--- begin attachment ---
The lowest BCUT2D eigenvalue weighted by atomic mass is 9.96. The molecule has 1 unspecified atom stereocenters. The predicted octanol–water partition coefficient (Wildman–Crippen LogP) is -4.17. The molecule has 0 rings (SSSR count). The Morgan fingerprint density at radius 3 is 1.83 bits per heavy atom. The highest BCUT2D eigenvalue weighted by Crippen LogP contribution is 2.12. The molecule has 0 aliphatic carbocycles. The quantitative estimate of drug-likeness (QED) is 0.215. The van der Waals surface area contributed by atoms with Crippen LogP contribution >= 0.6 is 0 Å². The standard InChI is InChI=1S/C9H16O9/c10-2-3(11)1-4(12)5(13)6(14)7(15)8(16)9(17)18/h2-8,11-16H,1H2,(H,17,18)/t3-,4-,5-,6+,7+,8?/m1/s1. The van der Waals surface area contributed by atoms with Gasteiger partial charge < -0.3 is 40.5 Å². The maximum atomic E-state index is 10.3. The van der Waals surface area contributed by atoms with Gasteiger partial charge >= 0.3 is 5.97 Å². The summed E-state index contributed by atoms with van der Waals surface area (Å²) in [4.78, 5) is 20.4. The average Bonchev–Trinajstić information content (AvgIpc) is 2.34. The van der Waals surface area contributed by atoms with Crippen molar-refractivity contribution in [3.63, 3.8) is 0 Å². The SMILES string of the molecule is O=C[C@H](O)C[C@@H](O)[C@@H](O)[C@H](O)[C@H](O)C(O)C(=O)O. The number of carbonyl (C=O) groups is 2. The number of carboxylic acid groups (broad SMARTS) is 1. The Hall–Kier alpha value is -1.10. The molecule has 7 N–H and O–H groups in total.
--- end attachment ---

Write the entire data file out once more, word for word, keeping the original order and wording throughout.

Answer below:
The lowest BCUT2D eigenvalue weighted by atomic mass is 9.96. The molecule has 1 unspecified atom stereocenters. The predicted octanol–water partition coefficient (Wildman–Crippen LogP) is -4.17. The molecule has 0 rings (SSSR count). The Morgan fingerprint density at radius 3 is 1.83 bits per heavy atom. The highest BCUT2D eigenvalue weighted by Crippen LogP contribution is 2.12. The molecule has 0 aliphatic carbocycles. The quantitative estimate of drug-likeness (QED) is 0.215. The van der Waals surface area contributed by atoms with Crippen LogP contribution >= 0.6 is 0 Å². The standard InChI is InChI=1S/C9H16O9/c10-2-3(11)1-4(12)5(13)6(14)7(15)8(16)9(17)18/h2-8,11-16H,1H2,(H,17,18)/t3-,4-,5-,6+,7+,8?/m1/s1. The van der Waals surface area contributed by atoms with Gasteiger partial charge < -0.3 is 40.5 Å². The maximum atomic E-state index is 10.3. The van der Waals surface area contributed by atoms with Gasteiger partial charge >= 0.3 is 5.97 Å². The summed E-state index contributed by atoms with van der Waals surface area (Å²) in [4.78, 5) is 20.4. The average Bonchev–Trinajstić information content (AvgIpc) is 2.34. The van der Waals surface area contributed by atoms with Crippen molar-refractivity contribution in [3.63, 3.8) is 0 Å². The SMILES string of the molecule is O=C[C@H](O)C[C@@H](O)[C@@H](O)[C@H](O)[C@H](O)C(O)C(=O)O. The number of carbonyl (C=O) groups is 2. The number of carboxylic acid groups (broad SMARTS) is 1. The Hall–Kier alpha value is -1.10. The molecule has 7 N–H and O–H groups in total.